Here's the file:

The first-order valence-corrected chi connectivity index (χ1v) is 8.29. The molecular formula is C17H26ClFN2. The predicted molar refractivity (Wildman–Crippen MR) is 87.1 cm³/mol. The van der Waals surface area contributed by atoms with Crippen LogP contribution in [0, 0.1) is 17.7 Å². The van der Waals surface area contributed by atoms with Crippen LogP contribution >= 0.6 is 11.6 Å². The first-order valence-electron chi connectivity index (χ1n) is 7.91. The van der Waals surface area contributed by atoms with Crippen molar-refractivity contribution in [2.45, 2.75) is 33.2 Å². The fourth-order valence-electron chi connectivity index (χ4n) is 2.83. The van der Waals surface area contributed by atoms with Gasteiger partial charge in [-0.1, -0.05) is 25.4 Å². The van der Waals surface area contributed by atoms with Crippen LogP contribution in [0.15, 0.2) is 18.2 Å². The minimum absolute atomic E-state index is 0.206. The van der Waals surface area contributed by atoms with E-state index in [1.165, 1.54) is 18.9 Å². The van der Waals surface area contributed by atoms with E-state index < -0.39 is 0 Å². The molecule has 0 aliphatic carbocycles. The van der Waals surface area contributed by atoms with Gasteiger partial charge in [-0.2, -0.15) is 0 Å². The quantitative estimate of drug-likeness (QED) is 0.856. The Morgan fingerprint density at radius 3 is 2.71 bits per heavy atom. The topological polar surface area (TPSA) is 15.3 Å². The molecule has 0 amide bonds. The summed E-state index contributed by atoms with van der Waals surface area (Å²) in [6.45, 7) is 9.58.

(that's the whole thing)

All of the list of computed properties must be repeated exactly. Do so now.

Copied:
The first-order valence-corrected chi connectivity index (χ1v) is 8.29. The molecular formula is C17H26ClFN2. The predicted molar refractivity (Wildman–Crippen MR) is 87.1 cm³/mol. The van der Waals surface area contributed by atoms with Crippen LogP contribution in [0, 0.1) is 17.7 Å². The van der Waals surface area contributed by atoms with Crippen LogP contribution >= 0.6 is 11.6 Å². The first-order valence-electron chi connectivity index (χ1n) is 7.91. The van der Waals surface area contributed by atoms with Crippen molar-refractivity contribution in [2.45, 2.75) is 33.2 Å². The fourth-order valence-electron chi connectivity index (χ4n) is 2.83. The van der Waals surface area contributed by atoms with Gasteiger partial charge in [-0.1, -0.05) is 25.4 Å². The van der Waals surface area contributed by atoms with Crippen LogP contribution in [0.15, 0.2) is 18.2 Å². The minimum absolute atomic E-state index is 0.206. The van der Waals surface area contributed by atoms with E-state index in [1.165, 1.54) is 18.9 Å². The van der Waals surface area contributed by atoms with E-state index < -0.39 is 0 Å². The molecule has 0 aliphatic carbocycles. The van der Waals surface area contributed by atoms with Gasteiger partial charge in [-0.2, -0.15) is 0 Å². The quantitative estimate of drug-likeness (QED) is 0.856. The Morgan fingerprint density at radius 3 is 2.71 bits per heavy atom. The topological polar surface area (TPSA) is 15.3 Å². The molecule has 0 amide bonds. The summed E-state index contributed by atoms with van der Waals surface area (Å²) in [6.45, 7) is 9.58.